4 Computer Repeat Steps with a 68 Ω resistor substituted for resistor Repeat Steps with a 68 Ω resistor used for both resistor 1 and resistor 2. Part III Currents in Series and Parallel circuits 18. For Part III of the experiment, you will use two Current Probes. Open the experiment file 23b Series Parallel Circ. Two graphs of current vs. time are displayed. 19. Disconnect the Voltage Probe and, into the same channel, connect a second Current Probe. 20. With nothing connected to either probe, click, then click to zero both sensors. This adjusts the current reading to zero with no current flowing. 21. Connect the series circuit shown in Figure 4 using the 10 Ω resistor and the 51 Ω resistor. The Current Probes will measure the current flowing into and out of the two resistors. The red terminal of each Current Probe should be toward the + terminal of the power supply. Figure For this part of the experiment, you will make a graph of the current measured by each probe as a function of time. You will start the graphs with the switch open, close the switch for a few seconds, and then release the switch. Before you make any measurements, think about what you would expect the two graphs to look like. Sketch these graphs showing your prediction. Note that the two resistors are not equal. 23. Click on the button, wait a second or two, then press on the switch to complete the circuit. Release the switch just before the graph is completed. 24. Select the region of the graph where the switch was on by dragging the cursor over it. Click on the Statistics button,, and record the average current in the data table. Determine the average current in the second graph following the same procedure. 25. Connect the parallel circuit as shown in Figure 5 using the 51 Ω resistor and the 68 Ω resistor. The two Current Probes will measure the current through each resistor individually. The red terminal of each Current Probe should be toward the + terminal of the power supply Physics with Vernier

5 Series and Parallel Circuits Figure Before you make any measurements, sketch your prediction of the current vs. time graphs for each Current Probe in this configuration. Assume that you start with the switch open as before, close it for several seconds, and then open it. Note that the two resistors are not identical in this parallel circuit. 27. Click and wait a second or two. Then press on the switch to complete the circuit. Release the switch just before the graph is completed. 28. Select the region of the graph where the switch was on by dragging the cursor over it. Click the Statistics button,, and record the average current in the data table. Determine the average current in the second graph following the same procedure. DATA TABLE Part I Series Circuits Part I: Series circuits R 1 R 2 I V 1 V 2 Req V TOT Part II: Parallel circuits R 1 R 2 I V 1 V 2 Req V TOT Physics with Vernier 23-5

6 Computer 23 Part III: Currents R 1 R 2 I 1 I ANALYSIS 1. Examine the results of Part I. What is the relationship between the three voltage readings: V 1, V 2, and V TOT? 2. Using the measurements you have made above and your knowledge of Ohm s law, calculate the equivalent resistance (R eq ) of the circuit for each of the three series circuits you tested. 3. Study the equivalent resistance readings for the series circuits. Can you come up with a rule for the equivalent resistance (R eq ) of a series circuit with two resistors? 4. For each of the three series circuits, compare the experimental results with the resistance calculated using your rule. In evaluating your results, consider the tolerance of each resistor by using the minimum and maximum values in your calculations. 5. Using the measurements you have made above and your knowledge of Ohm s law, calculate the equivalent resistance (R eq ) of the circuit for each of the three parallel circuits you tested. 6. Study the equivalent resistance readings for the parallel circuits. Devise a rule for the equivalent resistance of a parallel circuit of two resistors. 7. Examine the results of Part II. What do you notice about the relationship between the three voltage readings V 1, V 2, and V TOT in parallel circuits. 8. What did you discover about the current flow in a series circuit in Part III? 9. What did you discover about the current flow in a parallel circuit in Part III? 10. If the two measured currents in your parallel circuit were not the same, which resistor had the larger current going through it? Why? EXTENSIONS 1. Try this experiment using three resistors in series and in parallel. 2. Try Part III of this experiment using small lamps instead of resistors. Can you explain the change in the shape of the current vs. time graphs? 23-6 Physics with Vernier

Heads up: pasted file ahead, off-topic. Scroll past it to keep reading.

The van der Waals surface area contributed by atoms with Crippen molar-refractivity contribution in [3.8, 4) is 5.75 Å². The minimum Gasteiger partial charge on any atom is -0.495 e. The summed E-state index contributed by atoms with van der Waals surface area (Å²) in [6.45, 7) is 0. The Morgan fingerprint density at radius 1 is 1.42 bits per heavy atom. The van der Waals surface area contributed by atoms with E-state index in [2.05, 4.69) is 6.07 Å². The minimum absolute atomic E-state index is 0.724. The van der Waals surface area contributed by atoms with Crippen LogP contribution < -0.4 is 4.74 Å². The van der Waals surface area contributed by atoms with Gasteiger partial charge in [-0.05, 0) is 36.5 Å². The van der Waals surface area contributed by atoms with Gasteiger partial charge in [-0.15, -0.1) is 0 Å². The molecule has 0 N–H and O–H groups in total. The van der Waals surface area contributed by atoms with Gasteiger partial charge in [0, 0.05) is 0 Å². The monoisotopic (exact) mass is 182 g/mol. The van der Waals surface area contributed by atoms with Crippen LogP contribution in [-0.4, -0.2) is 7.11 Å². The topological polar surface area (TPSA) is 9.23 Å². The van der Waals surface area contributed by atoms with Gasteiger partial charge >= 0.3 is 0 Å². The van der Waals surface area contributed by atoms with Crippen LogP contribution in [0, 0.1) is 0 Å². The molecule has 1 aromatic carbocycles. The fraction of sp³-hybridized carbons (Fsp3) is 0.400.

7 Vernier Lab Safety Instructions Disclaimer THIS IS AN EVALUATION COPY OF THE VERNIER STUDENT LAB. This copy does not include: Safety information Essential instructor background information Directions for preparing solutions Important tips for successfully doing these labs The complete Physics with Vernier lab manual includes 35 labs and essential teacher information. The full lab book is available for purchase at: Vernier Software & Technology S.W. Millikan Way Beaverton, OR Toll Free (888) (503) FAX (503)